This awareness of being totally enveloped by love allows the little child to be playful and carefree. We see this beautifully in little children, don’t we? Children see each moment as a gift, flowing freely within the primary gift of all-enveloping Love. And so they abide in relaxation of heart in every moment. It is because she abides in belovedness that the child abides in playfulness and joy, in the confident security of being known and loved. Even further, only in letting myself be known and loved by another, by God who alone can see me as I truly am, can I experience the truth of my identity.
I come to know myself as one who exists in ceaseless relationship to Another. And this is a beautiful reflection of the Trinity. For the Son exists unceasingly in relationship with the Father; his very identity is to be the One who is in relationship with the Father, the One who is a Gift from the Father, the Father’s Beloved. We have been created from this same mystery, and for the sake of this same intimacy.
Though in a child this “intuition” may not yet mature to a full and conscious recognition of God, there is still the awareness of enveloping Love. It is a promise and a call, and a deep source of hope. It can lead the child ever deeper into a relationship with the Father who loves us. However, when this primal experience of love is called into question through the experience of neglect, abuse, or betrayal—or through the movements of original sin in the heart—we begin to distance ourselves from this original awareness of Love. Then we begin to feel vulnerable and insecure, and recoil from the vulnerability of being dependent before another. We instead feel the need to protect ourselves, to put up walls and barriers around our hearts.
In our innate solitude in the depths of our heart, we remain in a pure and loving relationship. But now we close in upon ourselves in fear. Every sin, in the last analysis, is a compensation for a fundamental insecurity—the insecurity of being unlovable, of being unsheltered by Love. Because I don’t trust that Love is enough for me, that Love shelters me and takes care of me, I feel the need to seek this security elsewhere. We are each invited, therefore, to courageously confront this insecurity and to open it before the God who loves us, to let him gaze into it with his tender look. In this way he will reveal to us how he really sees us—in the unique and awesome beauty that is our own.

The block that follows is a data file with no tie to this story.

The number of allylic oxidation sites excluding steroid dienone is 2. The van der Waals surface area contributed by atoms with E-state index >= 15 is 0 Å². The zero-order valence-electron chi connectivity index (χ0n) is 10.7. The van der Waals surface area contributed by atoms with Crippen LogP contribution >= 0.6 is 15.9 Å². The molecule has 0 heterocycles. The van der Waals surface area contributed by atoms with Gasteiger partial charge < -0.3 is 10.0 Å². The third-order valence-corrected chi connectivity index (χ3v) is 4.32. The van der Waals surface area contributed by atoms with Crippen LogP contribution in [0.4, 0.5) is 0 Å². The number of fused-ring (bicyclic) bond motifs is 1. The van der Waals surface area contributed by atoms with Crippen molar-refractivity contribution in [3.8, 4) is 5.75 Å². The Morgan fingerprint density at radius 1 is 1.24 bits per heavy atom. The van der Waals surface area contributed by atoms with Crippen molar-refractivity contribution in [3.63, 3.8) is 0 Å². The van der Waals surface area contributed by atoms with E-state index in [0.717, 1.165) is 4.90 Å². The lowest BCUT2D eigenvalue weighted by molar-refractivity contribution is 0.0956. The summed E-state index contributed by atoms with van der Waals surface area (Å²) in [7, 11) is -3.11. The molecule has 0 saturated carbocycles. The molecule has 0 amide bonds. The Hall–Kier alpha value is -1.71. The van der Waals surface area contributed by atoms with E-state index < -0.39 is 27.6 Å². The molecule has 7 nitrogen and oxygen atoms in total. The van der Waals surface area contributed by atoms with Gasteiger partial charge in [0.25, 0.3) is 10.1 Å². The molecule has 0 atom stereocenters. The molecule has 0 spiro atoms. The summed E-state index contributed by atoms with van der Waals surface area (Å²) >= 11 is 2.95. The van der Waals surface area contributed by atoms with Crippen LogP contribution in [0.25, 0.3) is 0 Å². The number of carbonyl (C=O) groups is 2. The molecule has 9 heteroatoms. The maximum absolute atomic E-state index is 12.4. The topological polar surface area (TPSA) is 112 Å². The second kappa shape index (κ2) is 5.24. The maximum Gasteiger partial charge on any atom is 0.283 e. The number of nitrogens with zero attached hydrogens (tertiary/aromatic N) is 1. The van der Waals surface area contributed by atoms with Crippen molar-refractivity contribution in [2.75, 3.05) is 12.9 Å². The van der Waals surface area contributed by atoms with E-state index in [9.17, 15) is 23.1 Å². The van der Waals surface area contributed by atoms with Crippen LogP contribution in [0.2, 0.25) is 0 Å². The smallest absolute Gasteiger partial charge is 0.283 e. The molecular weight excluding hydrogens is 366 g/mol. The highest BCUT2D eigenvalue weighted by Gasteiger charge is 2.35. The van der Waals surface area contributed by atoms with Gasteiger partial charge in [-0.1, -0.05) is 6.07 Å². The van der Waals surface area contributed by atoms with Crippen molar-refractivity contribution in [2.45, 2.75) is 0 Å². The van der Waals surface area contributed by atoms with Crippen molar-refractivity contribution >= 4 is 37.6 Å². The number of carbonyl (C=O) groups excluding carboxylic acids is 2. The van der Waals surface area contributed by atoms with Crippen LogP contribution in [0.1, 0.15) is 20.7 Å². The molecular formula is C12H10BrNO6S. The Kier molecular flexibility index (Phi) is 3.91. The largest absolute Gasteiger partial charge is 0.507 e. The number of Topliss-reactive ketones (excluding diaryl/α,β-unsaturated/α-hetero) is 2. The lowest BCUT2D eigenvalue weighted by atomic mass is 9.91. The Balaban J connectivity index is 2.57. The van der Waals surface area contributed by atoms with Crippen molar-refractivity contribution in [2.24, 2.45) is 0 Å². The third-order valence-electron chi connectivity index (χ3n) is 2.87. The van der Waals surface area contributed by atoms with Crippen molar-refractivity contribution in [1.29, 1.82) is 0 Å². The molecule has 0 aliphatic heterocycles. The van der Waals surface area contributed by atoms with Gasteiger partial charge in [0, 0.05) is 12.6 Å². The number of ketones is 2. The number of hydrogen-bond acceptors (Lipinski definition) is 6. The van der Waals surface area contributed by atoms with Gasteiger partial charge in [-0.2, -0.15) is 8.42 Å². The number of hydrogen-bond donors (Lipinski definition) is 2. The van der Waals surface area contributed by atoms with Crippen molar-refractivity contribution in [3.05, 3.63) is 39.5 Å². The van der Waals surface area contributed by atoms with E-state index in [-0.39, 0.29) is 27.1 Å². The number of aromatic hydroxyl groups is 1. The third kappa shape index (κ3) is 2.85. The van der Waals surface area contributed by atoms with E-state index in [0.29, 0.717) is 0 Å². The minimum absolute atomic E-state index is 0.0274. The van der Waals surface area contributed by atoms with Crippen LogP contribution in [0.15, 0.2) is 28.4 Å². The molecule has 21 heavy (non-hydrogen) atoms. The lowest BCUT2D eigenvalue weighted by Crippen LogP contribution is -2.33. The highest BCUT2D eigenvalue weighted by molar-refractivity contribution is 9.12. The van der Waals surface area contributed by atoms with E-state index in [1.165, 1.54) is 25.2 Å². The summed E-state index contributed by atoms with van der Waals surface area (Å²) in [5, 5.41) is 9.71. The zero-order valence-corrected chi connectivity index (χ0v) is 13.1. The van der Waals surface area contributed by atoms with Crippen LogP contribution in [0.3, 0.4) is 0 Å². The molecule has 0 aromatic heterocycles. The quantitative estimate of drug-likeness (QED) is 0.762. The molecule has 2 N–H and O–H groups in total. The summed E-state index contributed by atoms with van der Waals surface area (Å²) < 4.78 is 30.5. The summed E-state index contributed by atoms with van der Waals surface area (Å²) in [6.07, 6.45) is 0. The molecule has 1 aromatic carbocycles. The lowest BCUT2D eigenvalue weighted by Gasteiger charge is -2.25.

Thus, to enter back into the place where I know myself to be unconditionally and totally loved—to transcend broken human relationships into the place where I am alone before the Father—this is to discover the truth of my identity as his beloved child. This is to discover the security in which I am free to play in freedom and lightness of heart once again.
One of my friends from the University shared with me a story that beautifully illustrates this “all-enveloping playfulness” within the arms of Love. Visiting the house of his girlfriend one Easter, he noted that her little brother (who was about three years old) would always ask, “I want to help,” whenever the grown-ups were doing something, like preparing a meal.
But what does he do? He just gets in the way, right? Because he doesn’t know what to do, he ends up being the one who is helped, rather than helping. Yet the essential thing, if the parents are wise, is that he is incorporated into their life, and shares in whatever they are doing—because the relationship is ultimately what endures.
Finally, I refer in some of the meditations to a “diagram.” The handout which we are using can be accessed here: Priorities